The last drain is the emergency drain. This theoretically should never come into play but in the event that both the primary and secondary drains fail for some reason, this final drain is sized to handle the full flow of the overflow to prevent a spill.

The sump is a vertex brand sump and it is like a tailored suit to both fit into this space and to house all the equipment and probes. For hobbyists with limited space either in a back room like this or under an aquarium stand can appreciate a product like this that is neatly organized.

I have a soft spot in my heart for vertex products because I am a freak when it comes to quiet equipment and always found their line of skimmers to be very quiet. They just don’t make ones big enough to handle giant aquaculture systems, but I’m sure anything is possible custom.

In addition to the protein skimmer, this sump also has some media reactors for carbon and GFO and replenishes major and minor elements by way of the Neptune DOS pumps.

As I mentioned before, Will likes the Aquaforest line of products, so he’s using their salt and all the various additives on a dosing schedule. Speaking of salt, one change he made to this system from the last time I saw it was the addition of another Neptune DOS pump to do automatic water changes.

Aquaforest is associated with ultra low nutrient methodology. The way that I understand it is for the hobbyist to provide a carbon source to promote the proliferation of bacteria to directly consume phosphate and nitrate from the water. This bacteria would then get removed by the protein skimmer thus cleansing the water. Encouraging bacterial growth like this and then removing them from the system drastically drops the nutrient levels in the tank. Starting from that low nutrient baseline the hobbyist adds back food and supplements designed to promote colors and growth in corals.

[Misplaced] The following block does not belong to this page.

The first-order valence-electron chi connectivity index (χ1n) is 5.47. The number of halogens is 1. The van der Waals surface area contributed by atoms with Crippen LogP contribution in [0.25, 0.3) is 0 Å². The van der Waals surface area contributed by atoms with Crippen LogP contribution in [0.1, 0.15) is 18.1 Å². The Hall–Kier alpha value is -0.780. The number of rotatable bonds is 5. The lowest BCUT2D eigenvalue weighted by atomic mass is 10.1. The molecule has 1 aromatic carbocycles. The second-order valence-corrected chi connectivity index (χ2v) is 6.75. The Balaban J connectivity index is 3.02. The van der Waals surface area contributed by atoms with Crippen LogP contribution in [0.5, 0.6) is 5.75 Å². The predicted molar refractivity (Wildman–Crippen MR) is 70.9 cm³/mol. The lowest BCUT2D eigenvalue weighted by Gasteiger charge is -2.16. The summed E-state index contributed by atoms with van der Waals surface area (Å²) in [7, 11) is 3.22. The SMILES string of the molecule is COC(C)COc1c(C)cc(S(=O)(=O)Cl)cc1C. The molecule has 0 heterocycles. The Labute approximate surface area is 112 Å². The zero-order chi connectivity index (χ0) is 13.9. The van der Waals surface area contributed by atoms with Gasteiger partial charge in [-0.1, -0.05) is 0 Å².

The result in an SPS dominated tank when things go right are these pastel-like colors with great polyp extension. Critics of this method point out that these corals are basically starved down to express this coloration and are one stress event away from a crash.

In a time where people are looking for lower maintenance methods, this is the opposite end of the spectrum where the hobbyist needs to be on top of everything to not only achieve the desired aesthetic results but to avoid an all out crash. Personally I have not had a good experience with ANY ultra low nutrient carbon dosing methodology, but this is something that Will has been doing for a long time. Prior to running Aquaforest, he used the zeovit and the Red Sea carbon products.

Let’s move on to the other tank. This mixed reef is set up in a 75 gallon rimless Elos tank. This tank is the thing that really got me thinking about my own system and coral biology in general. It runs similar lighting and filtration as the larger SPS reef in the other room but is slightly higher in nitrates which is working really nicely for corals that are known for liking higher nutrient levels. The nitrate levels are still low sitting at .5ppm in the sps reef and 2 ppm in this mixed reef.